EDMOND, OKLAHOMA — From film to tape to disk to laptop computer, fitting a piece of half-century old film into the modern puzzle of technology is difficult, which is part of what makes Bob Mathew’s film reel so rare and interesting.
“I had lots of film and lots of batteries for my lights,” he recalls of his ‘Opening Night’ of 1960-1961.
Bob was a photo-journalist on assignment in Oklahoma CIty on December 31st, 1960.
Sitting in his Edmond study over an un-finished jig-saw puzzle Mathews says, “I wasn’t a party guy. I didn’t go out on New Year’s Eve and get drunk. So I figured I could cover the city by myself.”
His 4 and a half-minute film reel from that night starts with a scene from Main Street in downtown Oklahoma City between John A. Brown’s department Store and the old Woolworth’s.
It’s a downtown that’s changed a lot.
“Urban renewal did away with that Main Street,” he says. “It’s gone.”
Bob went to a church service at St. Luke’s Methodist early in the evening.
Then things go livelier.
Liquor stores were still a new thing that year thanks to a law passed that year allowing them for the first time.
Mathews shot film in on just before closing.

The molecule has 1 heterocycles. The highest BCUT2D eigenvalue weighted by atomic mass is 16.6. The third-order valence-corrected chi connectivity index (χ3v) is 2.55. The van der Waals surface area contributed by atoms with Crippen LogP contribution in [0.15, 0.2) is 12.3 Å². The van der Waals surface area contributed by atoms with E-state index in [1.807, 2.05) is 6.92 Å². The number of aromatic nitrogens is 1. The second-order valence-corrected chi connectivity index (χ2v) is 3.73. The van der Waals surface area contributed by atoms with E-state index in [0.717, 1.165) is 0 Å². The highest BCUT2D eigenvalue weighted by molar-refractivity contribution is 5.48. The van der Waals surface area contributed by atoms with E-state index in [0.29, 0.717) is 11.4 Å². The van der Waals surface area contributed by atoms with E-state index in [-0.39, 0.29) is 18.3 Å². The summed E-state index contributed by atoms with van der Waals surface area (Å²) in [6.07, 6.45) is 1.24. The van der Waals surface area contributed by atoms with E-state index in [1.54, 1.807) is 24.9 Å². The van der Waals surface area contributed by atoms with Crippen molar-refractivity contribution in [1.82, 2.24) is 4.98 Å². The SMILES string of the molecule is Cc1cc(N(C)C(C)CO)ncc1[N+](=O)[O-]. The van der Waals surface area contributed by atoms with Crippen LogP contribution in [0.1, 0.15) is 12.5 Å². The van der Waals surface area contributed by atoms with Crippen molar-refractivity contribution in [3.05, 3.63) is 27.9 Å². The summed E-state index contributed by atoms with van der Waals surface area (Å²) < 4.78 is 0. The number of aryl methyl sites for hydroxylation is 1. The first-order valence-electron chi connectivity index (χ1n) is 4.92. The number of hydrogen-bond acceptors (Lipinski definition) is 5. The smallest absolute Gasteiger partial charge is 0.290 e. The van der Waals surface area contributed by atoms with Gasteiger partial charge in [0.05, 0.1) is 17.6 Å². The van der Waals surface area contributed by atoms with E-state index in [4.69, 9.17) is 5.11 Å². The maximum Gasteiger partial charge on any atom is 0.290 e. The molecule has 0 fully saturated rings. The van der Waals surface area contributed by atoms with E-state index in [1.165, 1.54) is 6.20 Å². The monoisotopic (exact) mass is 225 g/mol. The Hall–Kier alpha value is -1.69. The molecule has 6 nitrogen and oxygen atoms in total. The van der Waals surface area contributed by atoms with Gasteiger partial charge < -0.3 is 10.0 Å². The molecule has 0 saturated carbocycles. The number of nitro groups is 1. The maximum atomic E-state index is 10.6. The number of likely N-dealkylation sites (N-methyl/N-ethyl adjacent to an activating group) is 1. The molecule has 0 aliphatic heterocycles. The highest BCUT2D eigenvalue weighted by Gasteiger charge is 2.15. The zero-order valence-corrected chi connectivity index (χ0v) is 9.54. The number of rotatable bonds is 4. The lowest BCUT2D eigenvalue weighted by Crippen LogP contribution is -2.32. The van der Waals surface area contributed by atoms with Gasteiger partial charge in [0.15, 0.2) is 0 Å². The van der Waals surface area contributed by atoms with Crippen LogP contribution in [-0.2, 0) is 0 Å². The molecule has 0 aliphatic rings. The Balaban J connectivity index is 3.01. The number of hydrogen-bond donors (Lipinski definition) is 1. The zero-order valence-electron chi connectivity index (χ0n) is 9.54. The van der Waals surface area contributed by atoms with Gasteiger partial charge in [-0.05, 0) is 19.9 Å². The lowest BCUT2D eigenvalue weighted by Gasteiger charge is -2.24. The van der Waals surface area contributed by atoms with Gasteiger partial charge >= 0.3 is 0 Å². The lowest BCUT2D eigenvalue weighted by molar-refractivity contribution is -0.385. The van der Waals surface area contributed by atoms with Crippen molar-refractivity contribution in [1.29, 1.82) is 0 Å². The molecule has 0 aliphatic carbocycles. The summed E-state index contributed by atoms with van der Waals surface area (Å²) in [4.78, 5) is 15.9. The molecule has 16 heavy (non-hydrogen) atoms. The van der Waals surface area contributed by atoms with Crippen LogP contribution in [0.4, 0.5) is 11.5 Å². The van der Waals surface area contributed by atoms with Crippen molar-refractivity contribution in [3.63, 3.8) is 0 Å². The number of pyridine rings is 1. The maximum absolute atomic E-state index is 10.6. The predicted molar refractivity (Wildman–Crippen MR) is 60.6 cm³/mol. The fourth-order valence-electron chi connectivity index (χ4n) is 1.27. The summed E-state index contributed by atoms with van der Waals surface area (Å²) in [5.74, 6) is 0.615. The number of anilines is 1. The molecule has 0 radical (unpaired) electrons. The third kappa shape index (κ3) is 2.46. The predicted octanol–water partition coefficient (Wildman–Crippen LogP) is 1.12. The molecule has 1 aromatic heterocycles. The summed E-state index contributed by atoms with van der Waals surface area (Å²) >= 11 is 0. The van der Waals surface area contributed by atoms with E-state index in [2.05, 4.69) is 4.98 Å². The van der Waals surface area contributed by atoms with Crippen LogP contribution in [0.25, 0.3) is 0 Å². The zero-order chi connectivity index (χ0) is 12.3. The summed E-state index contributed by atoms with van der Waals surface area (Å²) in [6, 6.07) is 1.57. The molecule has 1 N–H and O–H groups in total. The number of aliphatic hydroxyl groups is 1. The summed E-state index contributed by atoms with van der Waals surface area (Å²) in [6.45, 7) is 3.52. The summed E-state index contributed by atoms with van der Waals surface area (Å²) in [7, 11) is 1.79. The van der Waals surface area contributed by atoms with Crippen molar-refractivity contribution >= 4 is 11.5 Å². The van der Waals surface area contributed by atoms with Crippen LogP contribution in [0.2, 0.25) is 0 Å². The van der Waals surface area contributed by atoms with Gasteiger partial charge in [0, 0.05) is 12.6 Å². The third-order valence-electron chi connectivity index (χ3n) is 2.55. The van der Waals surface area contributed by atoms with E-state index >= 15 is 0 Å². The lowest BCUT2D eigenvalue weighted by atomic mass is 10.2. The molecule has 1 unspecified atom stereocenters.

“One of my scenes shows a man rushing up to the store and rattling the door,” describes Mathews.
The proprietor comes and says, ‘closed’, and he goes away unhappy.”
He went to a party at the Zebra Room at the old Municipal Auditorium for a little while.
Then he checked in at another party upstairs in the Hall of Mirrors.
“The Hispanics were having their New Year’s Eve dance,” recalls Mathews.
Bob dropped in on a shift change at the police department.
It was a busy night for them.
The police switchboard jammed up right away with public intoxication calls.
A ‘paddy wagon’ made regular trips to the city jail.
Mathews had a contact who let him into what they called the Sobriety Test Room.
“The Sobriety Room was just a mark on the tile floor,” says Bob. “And you’d heel and toe, heel and toe, to see if you could walk that line.”
He shot film of a mattress fire at a house that night.
Mathews shot a couple of car wrecks.
Finally, he ended up at the old Wesley Hospital in time to see the first baby of 1961.
He recalls, “It was about 5AM by the time I got around to see the New Year’s baby.”
His unique film shows a different time, a different year, but the same place, Oklahoma City on the crest of a new year.
“It’s one thing to talk about it, another to have done it,” says Mathews.